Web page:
Black Man Face by Dr Case
Close to 40% of Americans grow up without a father.
This explains why so many people are bitter, angry and sometimes even hostile towards men. It explains it, with the caveat of complete blame for men, which is becoming an American pastime.
Who knows how many of those fathers have been pushed out of the children’s lives? I ask this because at some point, folks need to seek resolution instead of holding on to pain and anger, which only helps to continue the cycle.
But Americans do hold on to pain and anger and African Americans more so than anyone else–particularly when it comes to daddy issues.
The pain and anger from not having a father, or from having to raise children without the help of a father festers and morphs into deep resentment for the absent father, and for many, resentment of men in general.
That resentment has become devaluation. Psychology 101 reveals that a basic human response to being unable to have something is to begin to reject the desire to have it. This is why we hear so many women state proudly that they neither need nor want a man in their lives. They are in pain and they are angry because they did not have it, and they attempt to convince themselves that they no longer want it.
In dating and relationships, it has become man repellent.
In the homes, it has manifested as something more destructive.
Devaluing men has resulted in throngs of adult males who are anything but men, having been raised by women who placed no value on men–including the ones they were raising. This only adds to the number of fathers who have no idea how to stand up and be men or fathers.
Some women have become so comfortable devaluing men that many now celebrate Father’s Day by claiming that they are holding both the male and female role in parenting. The subtext is screaming that men are so unnecessary that women can fill in their role and nothing will be missing.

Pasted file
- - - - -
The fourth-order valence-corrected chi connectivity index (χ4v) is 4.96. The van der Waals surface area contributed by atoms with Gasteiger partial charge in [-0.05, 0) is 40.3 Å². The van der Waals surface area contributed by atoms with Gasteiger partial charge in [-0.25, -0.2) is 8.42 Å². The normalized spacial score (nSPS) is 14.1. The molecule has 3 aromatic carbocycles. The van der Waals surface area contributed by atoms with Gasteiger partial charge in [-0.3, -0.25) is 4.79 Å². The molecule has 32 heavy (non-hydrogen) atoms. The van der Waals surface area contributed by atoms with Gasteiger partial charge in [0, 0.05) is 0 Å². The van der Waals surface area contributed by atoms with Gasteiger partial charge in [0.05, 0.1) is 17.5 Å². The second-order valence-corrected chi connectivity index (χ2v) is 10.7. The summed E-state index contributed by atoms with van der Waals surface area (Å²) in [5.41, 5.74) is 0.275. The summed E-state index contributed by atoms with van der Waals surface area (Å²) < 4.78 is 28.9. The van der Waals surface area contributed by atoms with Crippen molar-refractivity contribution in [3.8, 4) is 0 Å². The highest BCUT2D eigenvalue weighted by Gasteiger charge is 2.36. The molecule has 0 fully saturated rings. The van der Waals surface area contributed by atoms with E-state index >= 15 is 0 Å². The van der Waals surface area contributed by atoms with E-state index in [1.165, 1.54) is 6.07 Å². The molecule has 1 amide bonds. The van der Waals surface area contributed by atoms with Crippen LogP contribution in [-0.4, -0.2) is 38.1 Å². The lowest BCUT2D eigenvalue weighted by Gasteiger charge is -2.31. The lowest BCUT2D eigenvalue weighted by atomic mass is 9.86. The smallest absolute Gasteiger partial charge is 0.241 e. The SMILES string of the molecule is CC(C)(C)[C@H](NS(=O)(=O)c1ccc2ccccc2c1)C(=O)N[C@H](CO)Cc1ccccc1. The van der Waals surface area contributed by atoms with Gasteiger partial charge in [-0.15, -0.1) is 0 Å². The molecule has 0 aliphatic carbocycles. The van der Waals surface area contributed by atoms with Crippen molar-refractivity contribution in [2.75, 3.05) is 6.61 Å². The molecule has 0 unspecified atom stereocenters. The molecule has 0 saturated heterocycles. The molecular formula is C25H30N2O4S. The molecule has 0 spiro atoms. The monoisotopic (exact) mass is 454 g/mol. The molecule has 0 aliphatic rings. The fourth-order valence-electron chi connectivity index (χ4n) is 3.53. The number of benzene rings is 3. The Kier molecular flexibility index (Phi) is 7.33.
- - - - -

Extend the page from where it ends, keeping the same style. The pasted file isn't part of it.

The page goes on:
The problem is that a great deal will still be missing. For example, a woman cannot provide a child with male modeling, something crucial to the development of a child’s social coping skills.
Without male modeling, boys will be unable to interact with men and so will struggle to fully develop as men. Girls will be unable to understand interactions with men and so will struggle in relationships, dating and subsequent motherhood. Both will grow up believing that men are unnecessary.
How is a boy or young man supposed to become a fully functioning member of society if he has no idea how to interact with other men and worse, if he believes that his very existence is unnecessary?
Many women find themselves in the untenable situation of raising children alone. And while some of them may do the very best they can as single mothers, they cannot function as fathers.
Previous generations understood this and sought to fill the father’s role with older brothers, uncles, grandparents, coaches and other community members.
Many of today’s single mothers have convinced themselves that they can step in and fill the role of the father themselves.
It’s creating a cycle, since these women who grew up without fathers themselves need to be validated because they won’t get therapy. Their abject need for validation ruins their own children who won’t be able to become men or hold men. What man would stay with a woman who is constantly competing with him, challenging him and devaluing him?
When we speak of modeling, much of what a father teaches a child comes from the child’s observation.